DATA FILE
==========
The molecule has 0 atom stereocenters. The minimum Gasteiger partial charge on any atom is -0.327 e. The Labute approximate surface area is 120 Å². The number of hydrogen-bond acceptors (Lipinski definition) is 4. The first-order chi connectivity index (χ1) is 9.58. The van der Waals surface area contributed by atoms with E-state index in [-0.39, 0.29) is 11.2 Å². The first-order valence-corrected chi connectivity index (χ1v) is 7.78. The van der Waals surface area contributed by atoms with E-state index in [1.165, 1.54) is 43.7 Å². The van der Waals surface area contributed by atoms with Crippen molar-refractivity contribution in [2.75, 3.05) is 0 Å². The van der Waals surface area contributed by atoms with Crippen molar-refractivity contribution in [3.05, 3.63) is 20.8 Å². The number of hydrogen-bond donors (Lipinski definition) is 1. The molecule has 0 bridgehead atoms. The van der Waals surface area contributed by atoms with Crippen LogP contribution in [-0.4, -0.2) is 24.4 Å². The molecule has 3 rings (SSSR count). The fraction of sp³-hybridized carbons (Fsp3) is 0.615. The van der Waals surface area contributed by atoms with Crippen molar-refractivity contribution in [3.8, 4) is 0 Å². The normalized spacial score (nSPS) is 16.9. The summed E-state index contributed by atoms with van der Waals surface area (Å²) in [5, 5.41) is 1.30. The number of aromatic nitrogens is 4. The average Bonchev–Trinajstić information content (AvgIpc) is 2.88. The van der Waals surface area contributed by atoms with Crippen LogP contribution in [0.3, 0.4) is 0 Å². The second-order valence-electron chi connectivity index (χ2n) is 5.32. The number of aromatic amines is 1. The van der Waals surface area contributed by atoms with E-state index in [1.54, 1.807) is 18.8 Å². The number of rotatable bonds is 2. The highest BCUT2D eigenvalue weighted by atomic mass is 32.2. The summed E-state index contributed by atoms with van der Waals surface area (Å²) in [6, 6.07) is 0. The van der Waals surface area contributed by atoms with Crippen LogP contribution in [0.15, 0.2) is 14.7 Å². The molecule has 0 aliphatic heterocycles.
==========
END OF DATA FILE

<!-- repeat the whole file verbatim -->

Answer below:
The molecule has 0 atom stereocenters. The minimum Gasteiger partial charge on any atom is -0.327 e. The Labute approximate surface area is 120 Å². The number of hydrogen-bond acceptors (Lipinski definition) is 4. The first-order chi connectivity index (χ1) is 9.58. The van der Waals surface area contributed by atoms with E-state index in [-0.39, 0.29) is 11.2 Å². The first-order valence-corrected chi connectivity index (χ1v) is 7.78. The van der Waals surface area contributed by atoms with E-state index in [1.165, 1.54) is 43.7 Å². The van der Waals surface area contributed by atoms with Crippen molar-refractivity contribution in [2.75, 3.05) is 0 Å². The van der Waals surface area contributed by atoms with Crippen molar-refractivity contribution in [3.05, 3.63) is 20.8 Å². The number of hydrogen-bond donors (Lipinski definition) is 1. The molecule has 0 bridgehead atoms. The van der Waals surface area contributed by atoms with Crippen LogP contribution in [-0.4, -0.2) is 24.4 Å². The molecule has 3 rings (SSSR count). The fraction of sp³-hybridized carbons (Fsp3) is 0.615. The van der Waals surface area contributed by atoms with Crippen molar-refractivity contribution in [3.8, 4) is 0 Å². The normalized spacial score (nSPS) is 16.9. The summed E-state index contributed by atoms with van der Waals surface area (Å²) in [5, 5.41) is 1.30. The number of aromatic nitrogens is 4. The average Bonchev–Trinajstić information content (AvgIpc) is 2.88. The van der Waals surface area contributed by atoms with Crippen LogP contribution in [0.3, 0.4) is 0 Å². The second-order valence-electron chi connectivity index (χ2n) is 5.32. The number of aromatic amines is 1. The van der Waals surface area contributed by atoms with E-state index in [1.54, 1.807) is 18.8 Å². The number of rotatable bonds is 2. The highest BCUT2D eigenvalue weighted by atomic mass is 32.2. The summed E-state index contributed by atoms with van der Waals surface area (Å²) in [6, 6.07) is 0. The van der Waals surface area contributed by atoms with Crippen LogP contribution in [0.15, 0.2) is 14.7 Å². The molecule has 0 aliphatic heterocycles.